The Mini Electric is quite simply a bundle of fun to drive. However, drivers must make a choice between prioritising comfort and range or outright fun.
Even in the middle of an electric-car revolution, the Mini has remained glued to its roots. Whilst many manufacturers have made concerted efforts to make their electric models easily distinguishable from their petrol and diesel counterparts, the Mini Electric has embraced its history and culture and has designed an electric version of the car we all know and love.
That leaves us with a car that is warmly familiar but it still has enough surprises up its sleeve to make this a completely unique driving experience.
Look and feel
From the outside, Mini has stuck to what it knows best. The look and feel of the car is exactly what you would expect from a Mini, with its Union Jack rear lights and unmistakeable design. Even with its new touches, such as the bright yellow wing mirrors and grill, everything just fits into the character and spirit of the car.
It is stylish and compact with two-tone colouring and wheel options which come shaped like plug-sockets. The Mini Electric has leaned on its funky, retro self and hasn’t taken itself too seriously. The whole ethos of this car is that there is a personality behind it and that can be seen from the outside.
Inside however, the car is much more serious and practical. The interior has nice, leather seats which hug you tightly, which in our video review of the Mini Electric on EV Powered’s YouTube channel, are described as like being squeezed to death by a 1980’s TV wrestler. Elsewhere, there is an abundance of space, and you have good visibility out of all the windows when driving.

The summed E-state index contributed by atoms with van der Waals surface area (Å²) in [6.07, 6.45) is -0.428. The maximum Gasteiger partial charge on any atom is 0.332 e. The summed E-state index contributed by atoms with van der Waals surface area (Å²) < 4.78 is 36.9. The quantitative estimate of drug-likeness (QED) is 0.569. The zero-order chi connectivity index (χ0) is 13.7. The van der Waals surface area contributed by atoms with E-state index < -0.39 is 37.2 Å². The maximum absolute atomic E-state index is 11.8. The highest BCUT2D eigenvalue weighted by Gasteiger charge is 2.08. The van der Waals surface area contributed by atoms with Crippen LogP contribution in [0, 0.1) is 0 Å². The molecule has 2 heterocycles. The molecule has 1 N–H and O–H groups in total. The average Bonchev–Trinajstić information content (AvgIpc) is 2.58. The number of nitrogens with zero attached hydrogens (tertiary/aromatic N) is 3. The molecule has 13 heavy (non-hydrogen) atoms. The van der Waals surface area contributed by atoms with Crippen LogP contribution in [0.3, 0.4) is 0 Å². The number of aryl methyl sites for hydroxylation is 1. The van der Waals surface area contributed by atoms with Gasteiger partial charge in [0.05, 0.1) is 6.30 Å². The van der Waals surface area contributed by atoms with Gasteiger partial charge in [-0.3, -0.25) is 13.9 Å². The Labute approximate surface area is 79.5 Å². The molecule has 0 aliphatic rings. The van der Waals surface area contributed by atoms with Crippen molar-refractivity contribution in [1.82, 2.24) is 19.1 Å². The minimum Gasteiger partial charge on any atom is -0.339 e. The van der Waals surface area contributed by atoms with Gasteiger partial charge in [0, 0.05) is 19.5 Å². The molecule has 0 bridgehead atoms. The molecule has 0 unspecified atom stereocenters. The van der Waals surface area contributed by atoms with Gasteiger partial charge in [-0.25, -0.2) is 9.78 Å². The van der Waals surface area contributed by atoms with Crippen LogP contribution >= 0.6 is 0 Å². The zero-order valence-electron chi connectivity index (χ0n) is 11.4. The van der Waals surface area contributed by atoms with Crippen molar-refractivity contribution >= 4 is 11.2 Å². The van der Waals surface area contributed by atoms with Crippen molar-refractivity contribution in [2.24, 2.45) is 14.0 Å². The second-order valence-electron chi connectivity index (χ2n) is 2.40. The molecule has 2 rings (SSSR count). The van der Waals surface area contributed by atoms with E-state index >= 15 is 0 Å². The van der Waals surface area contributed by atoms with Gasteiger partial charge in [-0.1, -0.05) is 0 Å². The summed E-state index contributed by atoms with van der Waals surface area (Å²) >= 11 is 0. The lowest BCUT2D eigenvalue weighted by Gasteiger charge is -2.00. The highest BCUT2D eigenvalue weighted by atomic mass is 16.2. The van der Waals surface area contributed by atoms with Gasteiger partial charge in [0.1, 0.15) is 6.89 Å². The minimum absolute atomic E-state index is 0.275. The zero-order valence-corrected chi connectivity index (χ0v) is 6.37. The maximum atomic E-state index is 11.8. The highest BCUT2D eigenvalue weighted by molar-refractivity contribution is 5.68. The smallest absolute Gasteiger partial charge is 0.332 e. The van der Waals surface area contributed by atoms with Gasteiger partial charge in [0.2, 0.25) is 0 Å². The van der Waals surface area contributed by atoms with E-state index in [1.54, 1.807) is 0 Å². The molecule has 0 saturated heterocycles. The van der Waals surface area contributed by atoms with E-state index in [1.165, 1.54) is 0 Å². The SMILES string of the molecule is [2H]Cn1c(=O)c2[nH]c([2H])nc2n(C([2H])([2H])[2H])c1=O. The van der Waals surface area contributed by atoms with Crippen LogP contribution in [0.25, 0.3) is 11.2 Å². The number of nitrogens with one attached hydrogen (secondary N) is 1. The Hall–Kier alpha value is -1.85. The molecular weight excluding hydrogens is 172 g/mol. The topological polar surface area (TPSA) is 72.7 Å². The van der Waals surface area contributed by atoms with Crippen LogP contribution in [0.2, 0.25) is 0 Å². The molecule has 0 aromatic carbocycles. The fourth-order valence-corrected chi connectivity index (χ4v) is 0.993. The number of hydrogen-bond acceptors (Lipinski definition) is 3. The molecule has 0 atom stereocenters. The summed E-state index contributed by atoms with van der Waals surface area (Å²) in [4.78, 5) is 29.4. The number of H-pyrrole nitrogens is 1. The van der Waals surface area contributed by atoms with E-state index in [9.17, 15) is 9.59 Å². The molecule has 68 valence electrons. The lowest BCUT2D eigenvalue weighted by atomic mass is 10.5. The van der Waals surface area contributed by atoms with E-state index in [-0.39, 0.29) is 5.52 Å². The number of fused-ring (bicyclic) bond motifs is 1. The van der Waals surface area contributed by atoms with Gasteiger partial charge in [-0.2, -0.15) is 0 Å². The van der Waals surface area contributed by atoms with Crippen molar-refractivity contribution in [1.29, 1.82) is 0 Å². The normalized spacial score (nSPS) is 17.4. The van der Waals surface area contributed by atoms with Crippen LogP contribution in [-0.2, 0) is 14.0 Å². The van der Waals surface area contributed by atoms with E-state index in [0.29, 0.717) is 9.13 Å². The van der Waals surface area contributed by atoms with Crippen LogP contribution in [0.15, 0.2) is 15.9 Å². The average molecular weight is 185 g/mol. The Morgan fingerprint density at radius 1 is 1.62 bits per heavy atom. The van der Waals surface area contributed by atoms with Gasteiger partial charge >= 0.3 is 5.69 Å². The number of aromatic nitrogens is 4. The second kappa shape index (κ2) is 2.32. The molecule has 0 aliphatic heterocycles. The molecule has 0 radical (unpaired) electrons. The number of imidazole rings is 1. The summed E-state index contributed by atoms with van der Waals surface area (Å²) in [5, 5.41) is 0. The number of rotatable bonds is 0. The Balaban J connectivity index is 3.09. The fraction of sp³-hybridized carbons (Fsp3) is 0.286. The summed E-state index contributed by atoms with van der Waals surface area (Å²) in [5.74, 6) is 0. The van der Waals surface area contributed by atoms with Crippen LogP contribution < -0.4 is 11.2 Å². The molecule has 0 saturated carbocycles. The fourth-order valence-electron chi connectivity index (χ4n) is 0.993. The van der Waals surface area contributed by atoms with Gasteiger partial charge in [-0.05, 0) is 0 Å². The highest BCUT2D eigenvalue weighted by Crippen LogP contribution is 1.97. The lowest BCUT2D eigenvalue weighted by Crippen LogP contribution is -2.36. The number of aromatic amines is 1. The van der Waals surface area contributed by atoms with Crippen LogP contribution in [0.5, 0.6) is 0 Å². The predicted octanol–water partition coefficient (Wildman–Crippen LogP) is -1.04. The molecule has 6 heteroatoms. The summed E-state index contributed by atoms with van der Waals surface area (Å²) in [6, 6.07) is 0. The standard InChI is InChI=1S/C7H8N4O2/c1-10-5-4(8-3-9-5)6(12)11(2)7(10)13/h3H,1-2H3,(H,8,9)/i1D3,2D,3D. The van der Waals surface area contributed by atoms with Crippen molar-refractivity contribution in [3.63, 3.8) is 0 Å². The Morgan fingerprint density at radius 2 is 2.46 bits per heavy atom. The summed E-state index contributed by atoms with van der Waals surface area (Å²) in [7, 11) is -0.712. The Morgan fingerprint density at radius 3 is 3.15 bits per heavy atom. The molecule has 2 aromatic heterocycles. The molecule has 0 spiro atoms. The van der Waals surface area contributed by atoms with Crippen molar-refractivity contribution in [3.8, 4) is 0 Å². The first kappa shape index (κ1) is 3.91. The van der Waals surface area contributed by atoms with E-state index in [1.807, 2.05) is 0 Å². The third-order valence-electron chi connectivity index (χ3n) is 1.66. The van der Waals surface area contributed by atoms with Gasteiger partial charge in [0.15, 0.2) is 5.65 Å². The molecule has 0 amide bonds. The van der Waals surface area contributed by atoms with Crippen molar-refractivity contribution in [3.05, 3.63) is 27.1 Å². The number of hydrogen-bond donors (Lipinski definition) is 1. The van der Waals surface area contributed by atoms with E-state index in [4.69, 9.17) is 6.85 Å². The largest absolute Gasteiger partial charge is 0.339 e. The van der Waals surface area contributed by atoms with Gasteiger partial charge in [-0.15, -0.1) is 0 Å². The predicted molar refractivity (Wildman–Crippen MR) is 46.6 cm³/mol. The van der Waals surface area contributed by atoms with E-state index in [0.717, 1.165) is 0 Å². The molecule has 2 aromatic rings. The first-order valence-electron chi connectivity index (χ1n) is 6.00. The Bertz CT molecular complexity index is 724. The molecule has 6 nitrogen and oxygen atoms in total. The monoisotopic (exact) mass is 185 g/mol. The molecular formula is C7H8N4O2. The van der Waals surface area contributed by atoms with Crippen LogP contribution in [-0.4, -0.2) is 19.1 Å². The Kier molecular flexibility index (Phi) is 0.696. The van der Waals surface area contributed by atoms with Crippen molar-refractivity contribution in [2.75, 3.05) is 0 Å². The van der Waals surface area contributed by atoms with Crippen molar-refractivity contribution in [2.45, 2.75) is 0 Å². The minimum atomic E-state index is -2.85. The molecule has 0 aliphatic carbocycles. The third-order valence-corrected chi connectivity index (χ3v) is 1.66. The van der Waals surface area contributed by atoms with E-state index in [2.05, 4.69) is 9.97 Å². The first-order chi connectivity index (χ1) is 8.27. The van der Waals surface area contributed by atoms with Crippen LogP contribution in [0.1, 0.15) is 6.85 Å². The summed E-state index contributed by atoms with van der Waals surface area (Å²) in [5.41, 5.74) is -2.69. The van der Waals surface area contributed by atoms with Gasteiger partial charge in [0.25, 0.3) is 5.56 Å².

In terms of the cockpit, the technology available is simple and easy to use. There is a nice, circular driving display in the middle which is touchscreen but can also be used with a control dial within easy reach of the driver.
The navigation is nothing special, but it does the job and gets you from A to B. I suspect most users will opt to plug in their smartphone and use Apple CarPlay or Android Auto, just as I did.
A head-up display with augmented reality is a nice touch, although the icons on that screen line up directly with the ones on the main drivers display, which does occasionally leave you to believe you’re suffering from blurred vision.
The voice activation in the Mini works well, unlike the Volkswagen systems which are glitchy and almost impossible to use. This can be activated from the steering wheel and the other controls within a thumbs-reach are also precise and responsive.
There are toggle switches for a host of driving controls which are another interesting touch from Mini, and the air conditioning and climate control systems are nice and easy to use.
I had seen some mixed reviews of the dials on the driver display but for me, they are simple, minimalistic, and fit in with the overall design and aesthetic of the interior.
Overall, it’s a pleasant experience to be sat in the driver’s seat of the Mini Electric, but this is altered slightly once you flick the yellow-start toggle switch and set off.
On the road